Given the global financial crisis, parents sitting around the kitchen table worrying about paying the University’s $42,297 tuition fee should add another exorbitant cost to the list—textbook prices.

“There is nothing else to call it but exploitation,” said Kelsey Grogan ’12, regarding textbook prices at the University’s campus bookstore, Broad Street Books. “I had to buy a new biology textbook for $250; I can’t even sell it back because a new edition comes out every year.”

This situation, however, is not exclusive to the University. On a national level, an old edition of a college textbook retains virtually no buyback value as soon as a new edition is released.

“You can’t sell the old book edition,” said Elio Distaola, Director of Public and Campus Relations at Follett Higher Education Group, the marketing liaison for Broad Street Books. “It won’t have any value unless the professor says it does.”

According to Distaola, new editions, as well as shrink-wrapped books, must always be bought new and are not acceptable as buybacks.

College of Social Studies (CSS) majors are among the hardest hit by the high prices of textbooks. The junior colloquium syllabus requires students to purchase a four-volume collection by Ludwig von Mises that costs $195. While only a few chapters in the collection are used in class, the books are shrink-wrapped and cannot be sold back.

In addition to this volume, sophomores in the CSS program must buy textbooks for three trimester courses, a colloquium and all other non-major classes.

The sophomore history tutorial alone has 35 required readings. Costs exceed $1,000 for the nine-week class.

Since many of the books in the CSS program are from rare copyrights or University of Chicago primary sources, they are difficult to come by outside Broad Street Books. This forces students to pay the University bookstore’s prices, no matter how high.

To make matters worse, sophomores like Max Rothstein ’11, who is in the CSS program, cannot return books at the end of each semester.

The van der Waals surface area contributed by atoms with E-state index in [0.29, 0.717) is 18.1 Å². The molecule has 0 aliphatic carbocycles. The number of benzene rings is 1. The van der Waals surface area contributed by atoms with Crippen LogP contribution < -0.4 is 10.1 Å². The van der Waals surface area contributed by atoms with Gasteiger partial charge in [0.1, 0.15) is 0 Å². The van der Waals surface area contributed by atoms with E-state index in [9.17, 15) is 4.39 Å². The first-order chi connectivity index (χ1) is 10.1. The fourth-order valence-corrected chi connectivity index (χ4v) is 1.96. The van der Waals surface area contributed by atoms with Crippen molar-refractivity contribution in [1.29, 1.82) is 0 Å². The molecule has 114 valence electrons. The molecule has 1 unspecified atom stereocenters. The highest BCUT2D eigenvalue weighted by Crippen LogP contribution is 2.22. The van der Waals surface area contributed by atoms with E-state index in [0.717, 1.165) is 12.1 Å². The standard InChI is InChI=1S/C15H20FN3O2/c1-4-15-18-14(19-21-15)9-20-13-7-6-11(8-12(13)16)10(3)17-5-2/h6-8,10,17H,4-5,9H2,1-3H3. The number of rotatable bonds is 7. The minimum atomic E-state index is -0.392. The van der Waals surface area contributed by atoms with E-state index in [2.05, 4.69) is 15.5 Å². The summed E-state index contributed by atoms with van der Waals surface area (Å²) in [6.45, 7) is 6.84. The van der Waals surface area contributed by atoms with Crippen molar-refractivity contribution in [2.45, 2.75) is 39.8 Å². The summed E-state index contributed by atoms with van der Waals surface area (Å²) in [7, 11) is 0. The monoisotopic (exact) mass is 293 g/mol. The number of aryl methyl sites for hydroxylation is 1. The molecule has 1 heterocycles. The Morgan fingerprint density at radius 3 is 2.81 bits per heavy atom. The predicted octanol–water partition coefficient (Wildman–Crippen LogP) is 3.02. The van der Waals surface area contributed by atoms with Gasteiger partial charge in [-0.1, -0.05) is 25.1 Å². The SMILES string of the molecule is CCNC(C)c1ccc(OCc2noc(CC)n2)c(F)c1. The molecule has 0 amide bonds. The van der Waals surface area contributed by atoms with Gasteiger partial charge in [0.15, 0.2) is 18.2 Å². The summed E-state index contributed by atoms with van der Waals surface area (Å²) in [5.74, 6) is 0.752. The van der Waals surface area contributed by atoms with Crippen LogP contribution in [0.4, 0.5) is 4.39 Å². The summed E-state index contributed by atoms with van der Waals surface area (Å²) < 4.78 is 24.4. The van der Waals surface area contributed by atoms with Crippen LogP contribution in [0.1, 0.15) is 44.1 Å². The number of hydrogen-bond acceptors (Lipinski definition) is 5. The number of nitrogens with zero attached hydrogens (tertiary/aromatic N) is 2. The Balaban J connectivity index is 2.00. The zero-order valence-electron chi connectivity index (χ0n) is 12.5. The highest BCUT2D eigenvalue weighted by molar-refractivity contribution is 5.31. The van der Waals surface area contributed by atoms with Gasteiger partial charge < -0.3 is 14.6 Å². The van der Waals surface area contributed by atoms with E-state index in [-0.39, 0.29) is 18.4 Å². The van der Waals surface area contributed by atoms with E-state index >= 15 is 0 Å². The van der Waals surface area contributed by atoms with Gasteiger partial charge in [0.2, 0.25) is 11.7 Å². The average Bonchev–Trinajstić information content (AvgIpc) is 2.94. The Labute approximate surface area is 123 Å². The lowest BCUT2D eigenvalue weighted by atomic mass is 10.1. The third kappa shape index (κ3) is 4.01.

“Since we have comprehensive exams, I have to own all my books until the end of the year,” Rothstein said.

At the end of the semester, the University’s bookstore also makes a large profit by buying back used books from students for significantly less than they were originally sold.

According to the Broad Street Books website, students may receive up to 50 percent of their money back for selling their books back to the store. Marketable books, however, such as Machiavelli’s “The Prince” and Shakespeare’s “Romeo and Juliet” are bought back for only 11 percent and 14 percent of their original sale price, respectively.

Similarly, Broad Street Books sells the textbook “Prelude to Political Economy” by Kaushik Basu new for $45 and buys it back for $4: eight percent of its original cost.

This is an example of the profit that can be made based on the disparity between buyback prices payed to students and resale prices charged by Broad Street Books; used books are typically resold by the bookstore at 75 percent of their original price, regardless of their buyback price. Taking into account that used books are bought back by the store and resold again, a single book can continue to generate profits for years.

Not all students choose to pay the prices at Broad Street Books; some instead turn to the Internet for better deals.

“I often go to, but it’s a lot of extra work,” said Jared Keller ’09.

Sites like often sell used books with less-than-ideal communication methods—purchases cannot be expedited or tracked, and students agree that this makes the buying process unfavorable to those needing their books before the semester’s start.

Nevertheless, the popularity of purchasing books online has been growing among students, and this shift has not gone unnoticed by Broad Street Books.

“We have seen competition growing for a number of years,” Distaola said. “I attribute it to increasingly savvy customers.”

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